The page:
A PhD dissertation in the Social Dimensions of Health program.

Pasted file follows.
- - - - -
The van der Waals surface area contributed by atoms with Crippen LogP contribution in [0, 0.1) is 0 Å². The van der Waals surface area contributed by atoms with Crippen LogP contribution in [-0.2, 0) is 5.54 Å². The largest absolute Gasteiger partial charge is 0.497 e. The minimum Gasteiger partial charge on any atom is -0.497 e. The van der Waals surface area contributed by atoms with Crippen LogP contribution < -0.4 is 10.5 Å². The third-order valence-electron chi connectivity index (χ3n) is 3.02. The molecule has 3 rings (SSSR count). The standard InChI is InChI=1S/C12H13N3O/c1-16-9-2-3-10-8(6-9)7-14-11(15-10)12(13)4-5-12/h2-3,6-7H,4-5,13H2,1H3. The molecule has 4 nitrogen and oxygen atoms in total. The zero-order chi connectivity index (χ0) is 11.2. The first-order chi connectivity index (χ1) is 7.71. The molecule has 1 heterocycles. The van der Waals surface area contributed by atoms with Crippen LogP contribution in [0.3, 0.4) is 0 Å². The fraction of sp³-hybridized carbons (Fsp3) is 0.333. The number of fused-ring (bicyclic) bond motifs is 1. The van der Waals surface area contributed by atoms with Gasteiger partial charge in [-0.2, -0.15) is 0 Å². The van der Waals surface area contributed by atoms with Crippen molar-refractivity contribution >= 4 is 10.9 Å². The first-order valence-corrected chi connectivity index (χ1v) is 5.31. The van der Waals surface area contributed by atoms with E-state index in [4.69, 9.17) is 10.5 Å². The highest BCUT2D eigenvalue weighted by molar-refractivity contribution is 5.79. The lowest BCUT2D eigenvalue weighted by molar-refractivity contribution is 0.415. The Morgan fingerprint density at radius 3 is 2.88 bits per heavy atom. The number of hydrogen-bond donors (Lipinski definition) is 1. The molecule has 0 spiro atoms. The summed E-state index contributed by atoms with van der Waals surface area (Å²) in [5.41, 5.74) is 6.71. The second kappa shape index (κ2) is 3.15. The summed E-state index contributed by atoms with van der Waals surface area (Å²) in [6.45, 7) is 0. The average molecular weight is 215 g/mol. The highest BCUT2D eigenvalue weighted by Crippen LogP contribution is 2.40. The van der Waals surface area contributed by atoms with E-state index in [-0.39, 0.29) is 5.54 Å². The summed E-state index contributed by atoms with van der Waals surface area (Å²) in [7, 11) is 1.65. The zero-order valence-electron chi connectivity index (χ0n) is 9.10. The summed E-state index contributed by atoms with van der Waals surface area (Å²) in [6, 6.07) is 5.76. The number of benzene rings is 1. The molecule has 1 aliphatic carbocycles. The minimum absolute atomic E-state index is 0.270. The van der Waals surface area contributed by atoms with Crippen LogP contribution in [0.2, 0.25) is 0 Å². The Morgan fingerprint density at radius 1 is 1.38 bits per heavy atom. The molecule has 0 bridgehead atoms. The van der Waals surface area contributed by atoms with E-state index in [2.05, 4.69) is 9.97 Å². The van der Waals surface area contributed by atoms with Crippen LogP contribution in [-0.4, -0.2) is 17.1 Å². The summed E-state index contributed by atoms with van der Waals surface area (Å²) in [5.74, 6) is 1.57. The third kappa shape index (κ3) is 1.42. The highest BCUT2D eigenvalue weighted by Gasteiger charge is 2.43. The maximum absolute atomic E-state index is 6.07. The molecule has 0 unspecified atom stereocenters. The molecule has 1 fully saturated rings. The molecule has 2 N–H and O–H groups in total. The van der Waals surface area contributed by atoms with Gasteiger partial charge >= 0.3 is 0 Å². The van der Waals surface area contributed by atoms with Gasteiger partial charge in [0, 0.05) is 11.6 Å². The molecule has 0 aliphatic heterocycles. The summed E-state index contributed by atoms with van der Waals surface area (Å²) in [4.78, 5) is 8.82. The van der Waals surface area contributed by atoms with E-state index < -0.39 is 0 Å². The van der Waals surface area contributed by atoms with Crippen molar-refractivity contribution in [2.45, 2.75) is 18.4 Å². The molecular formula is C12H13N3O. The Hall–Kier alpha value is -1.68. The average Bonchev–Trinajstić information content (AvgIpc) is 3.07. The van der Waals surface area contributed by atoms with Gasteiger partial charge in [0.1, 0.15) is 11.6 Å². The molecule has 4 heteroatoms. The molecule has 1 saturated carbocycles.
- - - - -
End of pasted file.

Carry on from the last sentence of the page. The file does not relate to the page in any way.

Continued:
In this research, I examine the mediating role of transit and the mobility needs and experience of individuals who are homeless in the suburban community of Surrey, BC. I have used Harvey’s (2005) conception of social spatial sorting as a means of understanding the suburbanization of poverty and Galtung’s structural violence (1969) as a means of understanding the experience of homeless transit access. I employed a multiple case study, using semi-structured interviews, with residents and staff of three homeless shelters, located in three distinct neighbourhoods in Surrey. A cross-case analysis of the interview data was undertaken, to draw conclusions and recommendations for policy development and research concerning the transit needs of people who are homeless. To provide a policy context, a review of existing transit access programs available for people who are homeless and/or low-income is presented demonstrating the range of criteria and best practices. Four dimensions of transit access were identified by residents and staff: physical, temporal, social and financial (Kenyon et al., 2003). Residents had the most constrained agency (Coe & Jordhus-Lier et al., 2010) in relation to the physical and temporal dimensions, so that these dimensions became the most problematic in this suburban context. The importance of considering and understanding the geographic context of shelters and potential impacts on mobility and social inclusion for shelter residents, exiting from homelessness, are demonstrated.
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